Sunday, December 16, 2012

Garden Update December 15th 2012

Just for reference, I have 3 plots in my community garden, which I call plot #1, #2, and #3.  I'm also switching to the 'square foot" method of gardening after all my winter veggies and stuff has been spent.

I also have some containers at my apartment, which I call my apartment garden. I have not done updates on that in a long time, so I will in this post.

At my apartment, I have gradually taken out all the veggies and just made it for flowers only. It only gets like 5 hours of sun, so thats not enough to successfully grow vegetables. I do grow lots of herbs, ginger, green onions, and flowers, for my own enjoyment and use at home.

 So here are the containers, lined up against my railing.

This container has some rosemary, random cilantro seeds that started sprouting, and some green onions that I bought at the grocery store, didn't use up in my cooking, and instead of throwing it out when it rots in my fridge I stuck them here. They grew like crazy.

A small bunch of lettuces, lemon grass, and a red leaf lettuce and celery that I bought from the grocery store and decided to grow their stumps in my garden instead of throwing it out. I put them in a dish with water for a few weeks and once I saw some root development I put them in the dirt. I dont think they will produce much lettuce or celery for me, but at least I can get the seeds.

Pretty marigolds. They are so bright and happy looking. I got LOTS of seeds from these all ready.

Ginger I grew from a piece of ginger root from the grocery store. I did a post of this back in July I think. Back then it was just a little sprout. It is VERY cold sensitive so I have to bring it in doors on cold days and nights. It has to grow for 6-8 months before you can start harvesting any of the root, so that would be March for me.

I had some Packman broccoli seedlings left and stuck some in here so I didn't have to let them go to waste. They are small in comparison to the ones growing in my plots, but I have been able to harvest a few small heads. Now you can see its sprouting side shoots.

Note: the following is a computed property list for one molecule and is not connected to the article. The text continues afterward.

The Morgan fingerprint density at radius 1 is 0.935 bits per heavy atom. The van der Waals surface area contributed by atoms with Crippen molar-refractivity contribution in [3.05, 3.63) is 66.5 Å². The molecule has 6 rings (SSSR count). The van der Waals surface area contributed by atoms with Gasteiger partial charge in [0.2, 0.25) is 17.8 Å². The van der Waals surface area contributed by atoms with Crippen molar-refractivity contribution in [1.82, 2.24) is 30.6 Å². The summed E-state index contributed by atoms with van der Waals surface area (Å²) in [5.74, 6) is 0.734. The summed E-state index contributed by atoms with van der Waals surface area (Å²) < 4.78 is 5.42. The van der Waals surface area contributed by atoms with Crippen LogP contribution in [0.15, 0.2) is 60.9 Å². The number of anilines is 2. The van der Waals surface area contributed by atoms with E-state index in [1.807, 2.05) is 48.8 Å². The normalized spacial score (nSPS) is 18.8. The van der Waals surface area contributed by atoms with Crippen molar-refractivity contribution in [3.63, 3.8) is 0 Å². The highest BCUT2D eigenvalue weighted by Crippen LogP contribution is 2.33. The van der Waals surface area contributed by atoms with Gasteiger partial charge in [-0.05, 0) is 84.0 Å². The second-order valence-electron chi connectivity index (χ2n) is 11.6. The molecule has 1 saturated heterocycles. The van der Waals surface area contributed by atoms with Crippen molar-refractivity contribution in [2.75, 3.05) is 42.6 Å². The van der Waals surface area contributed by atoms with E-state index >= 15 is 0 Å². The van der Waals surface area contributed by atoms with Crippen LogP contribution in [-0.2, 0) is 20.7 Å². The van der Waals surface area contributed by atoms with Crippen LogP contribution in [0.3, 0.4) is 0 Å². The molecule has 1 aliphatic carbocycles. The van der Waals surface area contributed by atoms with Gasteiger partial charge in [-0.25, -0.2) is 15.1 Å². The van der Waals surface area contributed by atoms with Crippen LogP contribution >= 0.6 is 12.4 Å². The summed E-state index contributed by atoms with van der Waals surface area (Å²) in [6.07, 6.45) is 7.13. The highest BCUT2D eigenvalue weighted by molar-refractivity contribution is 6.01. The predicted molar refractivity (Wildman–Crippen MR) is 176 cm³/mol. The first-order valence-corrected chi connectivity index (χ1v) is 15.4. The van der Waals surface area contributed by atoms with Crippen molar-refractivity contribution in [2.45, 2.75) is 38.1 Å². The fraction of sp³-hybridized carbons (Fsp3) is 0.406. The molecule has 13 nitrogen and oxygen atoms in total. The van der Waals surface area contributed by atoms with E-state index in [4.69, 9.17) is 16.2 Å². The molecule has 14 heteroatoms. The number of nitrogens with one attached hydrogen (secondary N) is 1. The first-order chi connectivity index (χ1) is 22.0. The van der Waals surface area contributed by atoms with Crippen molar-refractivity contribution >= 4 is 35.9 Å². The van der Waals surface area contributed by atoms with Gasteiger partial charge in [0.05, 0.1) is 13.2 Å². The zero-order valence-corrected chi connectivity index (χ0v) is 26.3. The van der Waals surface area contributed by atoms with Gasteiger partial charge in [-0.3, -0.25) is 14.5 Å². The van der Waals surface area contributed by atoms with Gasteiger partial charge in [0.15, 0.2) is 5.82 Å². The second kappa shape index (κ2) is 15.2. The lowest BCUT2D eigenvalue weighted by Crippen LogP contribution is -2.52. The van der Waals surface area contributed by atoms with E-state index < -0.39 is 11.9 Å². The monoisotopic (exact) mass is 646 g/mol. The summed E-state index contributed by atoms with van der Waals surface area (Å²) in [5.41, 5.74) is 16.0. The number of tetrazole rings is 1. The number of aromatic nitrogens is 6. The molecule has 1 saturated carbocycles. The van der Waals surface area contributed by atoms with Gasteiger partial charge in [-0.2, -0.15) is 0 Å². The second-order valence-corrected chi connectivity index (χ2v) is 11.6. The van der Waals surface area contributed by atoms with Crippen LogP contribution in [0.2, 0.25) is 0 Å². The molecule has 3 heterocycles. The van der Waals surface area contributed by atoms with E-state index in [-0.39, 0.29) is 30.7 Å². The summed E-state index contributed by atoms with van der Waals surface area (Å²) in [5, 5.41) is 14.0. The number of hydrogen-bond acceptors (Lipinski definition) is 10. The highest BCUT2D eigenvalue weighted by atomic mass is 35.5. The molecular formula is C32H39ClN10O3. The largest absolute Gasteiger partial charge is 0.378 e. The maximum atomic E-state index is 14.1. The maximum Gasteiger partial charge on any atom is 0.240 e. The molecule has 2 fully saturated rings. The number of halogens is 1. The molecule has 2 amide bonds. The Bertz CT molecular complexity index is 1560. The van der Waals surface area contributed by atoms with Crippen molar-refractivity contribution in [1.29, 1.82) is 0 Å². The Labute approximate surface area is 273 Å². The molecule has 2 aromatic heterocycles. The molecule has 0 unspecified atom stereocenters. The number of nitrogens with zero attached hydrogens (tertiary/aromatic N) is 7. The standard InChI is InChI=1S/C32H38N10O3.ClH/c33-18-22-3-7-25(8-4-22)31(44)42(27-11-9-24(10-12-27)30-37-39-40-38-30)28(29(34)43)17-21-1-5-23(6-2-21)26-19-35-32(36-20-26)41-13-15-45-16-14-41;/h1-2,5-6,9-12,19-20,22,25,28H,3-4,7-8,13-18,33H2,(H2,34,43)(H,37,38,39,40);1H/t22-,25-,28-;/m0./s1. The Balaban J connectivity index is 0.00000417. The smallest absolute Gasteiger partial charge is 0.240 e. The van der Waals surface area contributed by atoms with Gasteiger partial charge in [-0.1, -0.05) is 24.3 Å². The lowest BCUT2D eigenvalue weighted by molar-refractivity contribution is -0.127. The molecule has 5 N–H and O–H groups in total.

This is a pepper, and its a mystery to me. I sowed a packet of Carnival Mix Sweet Bell Peppers and only one seedling survived the heat, which was this pepper. Except this doesn't look at all like the Carnival Mix Bell peppers. Its long shaped like banana peppers or something. I dont even know if its a sweet pepper or what color it will end up being when ripe. They started out green as shown in the photo. I have to bring it inside on cold days and nights. If it is a sweet pepper then I want to harvest the seeds and grow more this summer.

This container is full of Burpee's Jewel mix nasturtiums, no blooms yet.

There is also some lemon grass I started from seed.

And 1 single Purple Queen Zinnia. Look more pink to me than purple. I had more, and lots of sunflowers, but I had some kind of pest, rat or mouse, I dunno I never saw the thing, that ate up so many of my seedlings before I could kill it. I had to buy rat poisoning, and then a few days later whatever it was stopped munching on my garden. By then it ate all the sunflowers, and chewed down a cabbage down to its stalk. This zinnia was one of many, but was the only one that survived. It had to be a rat or mouse because the thing chewed through tons of stuff in just one night.

A hanging basket with some sweet mint and lemon tyme.